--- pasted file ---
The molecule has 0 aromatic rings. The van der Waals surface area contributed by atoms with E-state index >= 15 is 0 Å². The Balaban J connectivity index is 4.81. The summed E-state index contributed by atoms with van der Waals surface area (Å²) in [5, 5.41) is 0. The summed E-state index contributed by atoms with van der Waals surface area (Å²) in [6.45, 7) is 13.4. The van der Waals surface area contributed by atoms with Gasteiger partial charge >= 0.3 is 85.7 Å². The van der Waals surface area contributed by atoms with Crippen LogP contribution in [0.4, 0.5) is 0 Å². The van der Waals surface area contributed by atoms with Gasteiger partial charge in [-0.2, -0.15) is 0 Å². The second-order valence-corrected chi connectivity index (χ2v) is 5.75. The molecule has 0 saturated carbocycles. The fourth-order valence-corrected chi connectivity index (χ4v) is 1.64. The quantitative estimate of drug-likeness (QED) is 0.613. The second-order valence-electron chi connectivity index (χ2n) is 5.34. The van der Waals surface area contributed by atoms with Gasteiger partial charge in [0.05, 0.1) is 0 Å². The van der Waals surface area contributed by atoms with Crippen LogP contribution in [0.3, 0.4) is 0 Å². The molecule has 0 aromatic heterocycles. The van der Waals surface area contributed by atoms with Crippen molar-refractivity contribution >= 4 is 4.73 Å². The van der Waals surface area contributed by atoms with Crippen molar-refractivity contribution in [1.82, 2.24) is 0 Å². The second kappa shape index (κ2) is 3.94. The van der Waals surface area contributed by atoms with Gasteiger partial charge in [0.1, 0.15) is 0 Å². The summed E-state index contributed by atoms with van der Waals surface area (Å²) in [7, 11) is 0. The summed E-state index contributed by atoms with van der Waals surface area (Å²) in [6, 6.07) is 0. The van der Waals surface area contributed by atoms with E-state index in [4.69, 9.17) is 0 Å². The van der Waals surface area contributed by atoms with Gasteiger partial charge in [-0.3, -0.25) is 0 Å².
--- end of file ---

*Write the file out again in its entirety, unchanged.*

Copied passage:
The molecule has 0 aromatic rings. The van der Waals surface area contributed by atoms with E-state index >= 15 is 0 Å². The Balaban J connectivity index is 4.81. The summed E-state index contributed by atoms with van der Waals surface area (Å²) in [5, 5.41) is 0. The summed E-state index contributed by atoms with van der Waals surface area (Å²) in [6.45, 7) is 13.4. The van der Waals surface area contributed by atoms with Gasteiger partial charge >= 0.3 is 85.7 Å². The van der Waals surface area contributed by atoms with Crippen LogP contribution in [0.4, 0.5) is 0 Å². The van der Waals surface area contributed by atoms with Gasteiger partial charge in [-0.2, -0.15) is 0 Å². The second-order valence-corrected chi connectivity index (χ2v) is 5.75. The molecule has 0 saturated carbocycles. The fourth-order valence-corrected chi connectivity index (χ4v) is 1.64. The quantitative estimate of drug-likeness (QED) is 0.613. The second-order valence-electron chi connectivity index (χ2n) is 5.34. The van der Waals surface area contributed by atoms with Gasteiger partial charge in [0.05, 0.1) is 0 Å². The van der Waals surface area contributed by atoms with Crippen LogP contribution in [0.3, 0.4) is 0 Å². The molecule has 0 aromatic heterocycles. The van der Waals surface area contributed by atoms with Crippen molar-refractivity contribution >= 4 is 4.73 Å². The van der Waals surface area contributed by atoms with Crippen molar-refractivity contribution in [1.82, 2.24) is 0 Å². The second kappa shape index (κ2) is 3.94. The van der Waals surface area contributed by atoms with Gasteiger partial charge in [0.1, 0.15) is 0 Å². The summed E-state index contributed by atoms with van der Waals surface area (Å²) in [7, 11) is 0. The summed E-state index contributed by atoms with van der Waals surface area (Å²) in [6, 6.07) is 0. The van der Waals surface area contributed by atoms with E-state index in [4.69, 9.17) is 0 Å². The van der Waals surface area contributed by atoms with Gasteiger partial charge in [-0.3, -0.25) is 0 Å².